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28/7/2014 8:17
RIA Novosti

Russia

Luzhkov deputy expects new Moscow mayor by end of October

Topic: Moscow ex-mayor Yury Luzhkov

Vladimir Resin, former deputy mayor and a Luzhkov ally
22:30 28/09/2010

A new Moscow mayor to replace Yury Luzhkov is likely to be appointed by the end of October, the city's acting mayor said on Tuesday.

Luzhkov, 74, was fired earlier on Tuesday after weeks of speculation about his worsening relations with Russian President Dmitry Medvedev and his imminent dismissal or resignation.

"I do not feel like I am in the mayor's chair," Vladimir Resin, former deputy mayor and a Luzhkov ally, said.

"I am currently acting mayor. I know my place," he continued, adding that he expected a new mayor to be appointed in "about a month."

Luzhkov, who had been in office since 1992, vexed Medvedev by criticizing his decision to freeze construction of a new Moscow-St. Petersburg toll road and calling for stronger leadership for Russia in an article in the Rossiiskaya Gazeta newspaper.

In recent weeks, he has been the subject of a 1990s-style smear campaign by state-run TV channels, which have slammed him for remaining on vacation while Moscow was choked by acrid smog in August, and for failing to tackle the city's most pressing problems: a near-constant traffic gridlock and widespread corruption.

He was also accused of using his position to help his wife, Yelena Baturina, to make billions through construction contracts in the Russian capital.

After returning from a week's vacation on Monday, Luzhkov announced that he would not resign voluntarily, extinguishing the Kremlin's hopes for a quiet exit for the mayor.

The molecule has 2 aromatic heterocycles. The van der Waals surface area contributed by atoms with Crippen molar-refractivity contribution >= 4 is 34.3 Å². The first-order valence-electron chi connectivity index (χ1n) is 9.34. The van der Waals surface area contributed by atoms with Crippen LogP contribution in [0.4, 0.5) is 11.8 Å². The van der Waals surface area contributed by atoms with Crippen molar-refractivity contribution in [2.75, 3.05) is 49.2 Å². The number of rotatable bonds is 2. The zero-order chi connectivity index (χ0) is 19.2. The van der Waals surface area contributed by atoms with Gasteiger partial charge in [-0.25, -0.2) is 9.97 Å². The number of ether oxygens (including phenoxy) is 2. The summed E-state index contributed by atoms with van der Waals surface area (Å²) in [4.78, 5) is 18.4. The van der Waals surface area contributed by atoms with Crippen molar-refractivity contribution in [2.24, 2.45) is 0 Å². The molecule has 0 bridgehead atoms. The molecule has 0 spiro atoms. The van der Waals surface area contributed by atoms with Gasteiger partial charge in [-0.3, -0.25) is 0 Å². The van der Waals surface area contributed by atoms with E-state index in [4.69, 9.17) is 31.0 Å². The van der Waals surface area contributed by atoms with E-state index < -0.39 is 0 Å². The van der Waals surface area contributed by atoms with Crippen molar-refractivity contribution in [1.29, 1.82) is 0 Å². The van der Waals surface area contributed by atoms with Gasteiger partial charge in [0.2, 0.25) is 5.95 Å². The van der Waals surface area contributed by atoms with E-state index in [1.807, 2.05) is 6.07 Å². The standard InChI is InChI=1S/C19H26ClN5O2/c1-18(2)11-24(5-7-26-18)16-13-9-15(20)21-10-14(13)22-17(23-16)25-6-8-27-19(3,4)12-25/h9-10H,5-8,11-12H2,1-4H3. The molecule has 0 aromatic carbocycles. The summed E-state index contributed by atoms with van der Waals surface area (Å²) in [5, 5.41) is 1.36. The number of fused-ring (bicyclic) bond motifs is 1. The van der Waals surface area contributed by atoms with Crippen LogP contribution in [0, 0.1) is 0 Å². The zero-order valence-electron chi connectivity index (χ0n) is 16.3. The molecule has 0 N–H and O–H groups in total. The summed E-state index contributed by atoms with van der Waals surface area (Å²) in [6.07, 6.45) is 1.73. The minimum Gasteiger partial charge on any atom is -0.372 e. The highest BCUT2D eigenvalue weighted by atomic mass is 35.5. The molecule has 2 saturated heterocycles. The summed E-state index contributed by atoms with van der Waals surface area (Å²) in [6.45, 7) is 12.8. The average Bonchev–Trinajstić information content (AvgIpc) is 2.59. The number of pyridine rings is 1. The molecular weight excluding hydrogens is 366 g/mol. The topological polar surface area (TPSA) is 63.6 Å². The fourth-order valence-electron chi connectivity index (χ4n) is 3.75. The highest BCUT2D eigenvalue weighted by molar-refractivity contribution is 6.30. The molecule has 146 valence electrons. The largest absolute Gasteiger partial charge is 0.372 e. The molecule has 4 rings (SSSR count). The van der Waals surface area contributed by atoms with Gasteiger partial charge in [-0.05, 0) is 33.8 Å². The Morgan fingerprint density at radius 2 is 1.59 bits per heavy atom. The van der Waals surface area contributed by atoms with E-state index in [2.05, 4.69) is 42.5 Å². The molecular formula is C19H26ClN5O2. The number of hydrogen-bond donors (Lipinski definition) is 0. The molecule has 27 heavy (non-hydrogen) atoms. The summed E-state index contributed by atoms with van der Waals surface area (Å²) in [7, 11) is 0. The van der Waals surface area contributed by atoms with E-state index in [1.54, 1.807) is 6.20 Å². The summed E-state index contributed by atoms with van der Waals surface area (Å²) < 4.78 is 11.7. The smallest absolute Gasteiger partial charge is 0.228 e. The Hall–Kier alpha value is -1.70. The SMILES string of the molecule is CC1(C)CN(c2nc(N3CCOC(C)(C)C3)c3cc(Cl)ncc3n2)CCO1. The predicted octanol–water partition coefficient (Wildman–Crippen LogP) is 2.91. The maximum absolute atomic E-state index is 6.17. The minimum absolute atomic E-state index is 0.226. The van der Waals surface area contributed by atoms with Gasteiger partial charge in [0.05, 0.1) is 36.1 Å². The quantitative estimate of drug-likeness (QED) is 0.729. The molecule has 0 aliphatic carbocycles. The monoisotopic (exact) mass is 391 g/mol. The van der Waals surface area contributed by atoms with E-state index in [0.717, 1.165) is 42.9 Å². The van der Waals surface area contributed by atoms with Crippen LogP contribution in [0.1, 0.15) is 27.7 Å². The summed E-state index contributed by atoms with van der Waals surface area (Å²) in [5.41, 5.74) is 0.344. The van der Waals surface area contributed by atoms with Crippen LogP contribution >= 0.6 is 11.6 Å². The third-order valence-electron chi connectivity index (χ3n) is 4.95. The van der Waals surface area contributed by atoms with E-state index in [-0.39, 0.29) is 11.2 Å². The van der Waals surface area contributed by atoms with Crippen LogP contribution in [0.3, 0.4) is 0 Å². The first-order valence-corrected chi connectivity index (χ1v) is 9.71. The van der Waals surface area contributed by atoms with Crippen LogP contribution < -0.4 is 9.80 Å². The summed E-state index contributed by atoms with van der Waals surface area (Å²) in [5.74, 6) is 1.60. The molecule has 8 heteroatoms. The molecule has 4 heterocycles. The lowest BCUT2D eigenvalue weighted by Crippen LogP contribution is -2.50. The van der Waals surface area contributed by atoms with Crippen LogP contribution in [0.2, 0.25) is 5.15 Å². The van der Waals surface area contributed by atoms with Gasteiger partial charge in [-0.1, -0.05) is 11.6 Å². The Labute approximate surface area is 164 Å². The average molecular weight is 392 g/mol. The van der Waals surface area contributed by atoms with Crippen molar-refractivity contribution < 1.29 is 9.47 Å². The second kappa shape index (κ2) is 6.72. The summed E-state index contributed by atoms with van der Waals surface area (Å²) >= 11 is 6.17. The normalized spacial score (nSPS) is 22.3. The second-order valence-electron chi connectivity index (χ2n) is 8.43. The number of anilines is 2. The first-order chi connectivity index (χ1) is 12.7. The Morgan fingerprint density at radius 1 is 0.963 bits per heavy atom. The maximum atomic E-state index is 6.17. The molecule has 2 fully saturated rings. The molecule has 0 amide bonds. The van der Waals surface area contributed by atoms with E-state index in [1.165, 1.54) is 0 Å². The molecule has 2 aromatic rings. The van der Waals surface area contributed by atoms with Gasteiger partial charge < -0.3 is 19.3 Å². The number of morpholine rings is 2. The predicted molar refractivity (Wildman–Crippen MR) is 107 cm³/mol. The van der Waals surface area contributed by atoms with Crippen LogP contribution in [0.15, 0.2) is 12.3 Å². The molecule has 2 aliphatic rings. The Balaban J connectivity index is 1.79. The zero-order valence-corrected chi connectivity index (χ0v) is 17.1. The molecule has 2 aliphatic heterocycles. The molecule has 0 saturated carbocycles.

MOSCOW, September 28 (RIA Novosti) 

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RIA NovostiVladimir Resin, former deputy mayor and a Luzhkov allyLuzhkov deputy expects new Moscow mayor by end of October

22:30 28/09/2010 A new Moscow mayor to replace Yury Luzhkov is likely to be appointed by the end of October, the city's acting mayor said on Tuesday.>>

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  • epitome_incCorruption isn't just in local-level politics in Russia
    03:17, 29/09/2010
    The Russian courts seem to be determined to interfere with the religious activity of any group they don't happen to agree with. Currently they are applying decisions retro-actively, charging people with 'crimes' that were committed prior to enacting laws. They are making illegal arrests and detaining citizens for lengthy periods with no cause. They are making judgments against defendants without their knowledge of any charges, and they are ignoring the decisions of the European Court of Human Rights. They are blocking access to websites they disagree with religiously. They may be democratic on the outside, but Russia is still very communist in spirit. (http://jw-media.org/rus/)

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